Saturday, June 4, 2011

Tutorial: Scrap Fabric Headbands

I'm always looking for a way to use up scrap fabric, and lately, since I've been using a lot of elastic for kids' pants, I've also been looking for ways to use scraps of elastic.  I think hair pieces are a great way to use up your scrap fabric, especially since then you have a matching accessory to go with whatever item of clothing you've sewn for yourself (or for a little one or friend).

That's why when I saw this post over at Happy Together I was so inspired and decided to make my own version of a scrap fabric headband.  I thought you might be looking for a way to use up scrap fabric or make hair pieces, too, so I decided to document my headband-making process and create a tutorial for you all!

Follow me after the break for the how-to. :)
  • Long, rectangular scrap of main fabric (mine measured 17"x4")
  • Small rectangular scrap of coordinating fabric (mine measured 6"x2")
  • 3/4" elastic (mine measured 5")
Step 1:

First we'll cut your fabric.  This is actually the hardest part of the project, I promise.  So try and stick with me if this doesn't make much sense. And of course you can always email me if you have questions! :)

To figure out the right measurements for your hair piece, start by measuring the circumference of your head.  Measure around the same spot you'll want your headband to lay.  This is not an exact science.

After you have your head circumference measurement, here's how you'll cut your pieces.

Main fabric:
Start by cutting your main fabric somewhere between 15 and 20 inches in length.  The length is based on how much scrap fabric you have, but obviously if you have a bigger head you'll want your scrap to be bigger so that more of the main fabric shows when you wear your headband.  For the width, make the fabric twice the finished width you want.

For example, my scrap fabric was already 17" long, so I went with that length.  I wanted the headband to be 2" wide finished, so I doubled that and cut my fabric 4" wide.  So my measurement for my main fabric was 17"x4".

Cut your elastic so that your main fabric length plus your elastic length equals about one inch bigger than the circumference of your head.  If you're a math person: main fabric length + elastic length = head circumference  + 1

For instance, my head circumference was 21", so I wanted my main fabric length plus the elastic length to equal 22".  My main fabric length was 17", so I needed my elastic to be 5" to make the two lengths equal 22". 

Coordinating fabric:
Your coordinating fabric should be 2" wide to fit snugly over the elastic.  For the length, cut your coordinating fabric 2" longer than your elastic.

For example, my elastic was 5" so I added 2" in length sto get 7".  My coordinating fabric measured 7"x2" when cut.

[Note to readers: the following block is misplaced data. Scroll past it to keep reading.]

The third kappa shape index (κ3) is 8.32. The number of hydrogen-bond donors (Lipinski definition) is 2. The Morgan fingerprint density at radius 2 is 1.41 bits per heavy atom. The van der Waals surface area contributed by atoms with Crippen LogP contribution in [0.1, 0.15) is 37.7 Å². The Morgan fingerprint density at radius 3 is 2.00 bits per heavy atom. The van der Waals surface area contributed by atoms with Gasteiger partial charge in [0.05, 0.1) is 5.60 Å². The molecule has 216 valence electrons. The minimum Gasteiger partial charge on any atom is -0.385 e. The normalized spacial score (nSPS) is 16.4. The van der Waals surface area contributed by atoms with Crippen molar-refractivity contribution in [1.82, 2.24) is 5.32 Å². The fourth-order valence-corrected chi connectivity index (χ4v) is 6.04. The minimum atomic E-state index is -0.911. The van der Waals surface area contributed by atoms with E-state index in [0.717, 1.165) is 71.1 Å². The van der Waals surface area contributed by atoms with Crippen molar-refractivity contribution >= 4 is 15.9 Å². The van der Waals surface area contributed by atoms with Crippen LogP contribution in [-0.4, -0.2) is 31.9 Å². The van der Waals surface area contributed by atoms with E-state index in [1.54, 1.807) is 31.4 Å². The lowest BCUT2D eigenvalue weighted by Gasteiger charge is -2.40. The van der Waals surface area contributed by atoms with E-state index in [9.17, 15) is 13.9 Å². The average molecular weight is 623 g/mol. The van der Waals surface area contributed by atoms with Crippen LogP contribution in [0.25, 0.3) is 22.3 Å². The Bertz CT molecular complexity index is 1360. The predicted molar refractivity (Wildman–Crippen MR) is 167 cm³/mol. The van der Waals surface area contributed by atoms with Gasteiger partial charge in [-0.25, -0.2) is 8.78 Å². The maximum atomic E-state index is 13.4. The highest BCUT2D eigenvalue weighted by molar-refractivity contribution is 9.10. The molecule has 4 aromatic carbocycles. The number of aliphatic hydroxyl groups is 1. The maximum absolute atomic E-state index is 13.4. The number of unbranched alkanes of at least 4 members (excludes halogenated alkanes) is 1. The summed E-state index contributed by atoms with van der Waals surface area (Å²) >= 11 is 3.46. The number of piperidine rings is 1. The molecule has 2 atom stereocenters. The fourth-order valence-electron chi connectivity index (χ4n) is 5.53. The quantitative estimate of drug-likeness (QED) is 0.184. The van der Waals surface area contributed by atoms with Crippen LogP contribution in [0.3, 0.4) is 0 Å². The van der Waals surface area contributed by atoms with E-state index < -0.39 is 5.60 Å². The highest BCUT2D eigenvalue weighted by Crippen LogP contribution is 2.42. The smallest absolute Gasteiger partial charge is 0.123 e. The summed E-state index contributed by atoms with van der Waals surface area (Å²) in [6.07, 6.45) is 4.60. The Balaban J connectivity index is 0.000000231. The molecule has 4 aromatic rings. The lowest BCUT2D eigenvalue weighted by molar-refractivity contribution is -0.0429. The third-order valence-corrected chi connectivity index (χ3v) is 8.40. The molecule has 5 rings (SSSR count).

Step 2:

Fold your main fabric in half lengthwise and pin in place.  Sew down the edge to create a tube.  Do the same for your coordinating fabric.  Do not press/iron the seam yet.

Fold main fabric in half lengthwise and pin in place.
Sew along the length of the fabric.
Fold coordinating fabric in half lengthwise and pin.
Sew down coordinating fabric lengthwise.

Step 3:

Flip both tubes.

Before pressing, rotate the seam so that it appears on what will be the center of the back side of the headband.  Do this on both tubes (main and coordinating fabric).  Then go ahead and press/iron. :)

Step 4:

Take your main fabric and tuck under the ends.  Press in place but do not sew down or pin yet!

Step 5:

Put a safety pin through the end of your elastic and use it to pull the elastic through the tube of coordinating fabric.  Make sure not to lose the other end of your elastic.

Step 6:

Gather your coordinating fabric enough so that you can see both ends of the elastic.  Pin them in place.

Use a zig-zag stitch to hold the fabric and elastic in place.

Step 7:

Tuck your coordinating fabric inside one of the ends of your tube of main fabric.  Center it and be sure the the seams of both pieces of fabric are on the same side.  Pin in place and sew down.  I sewed then backstitched all the way up the seam and back down again a couple times to make sure the headband was really secure.  Alternately, you could use a zig-zag on this part, too.

Repeat this process with the other end of your headband.

And now you should have this!

Congratulations!  You made a scrap fabric headband. And it shouldn't take you any time to whip up a few more! :)



  1. Tks for the excellent explanation, I'll have to make me one....Regards from Brazil.! You are so kind to share all this info.


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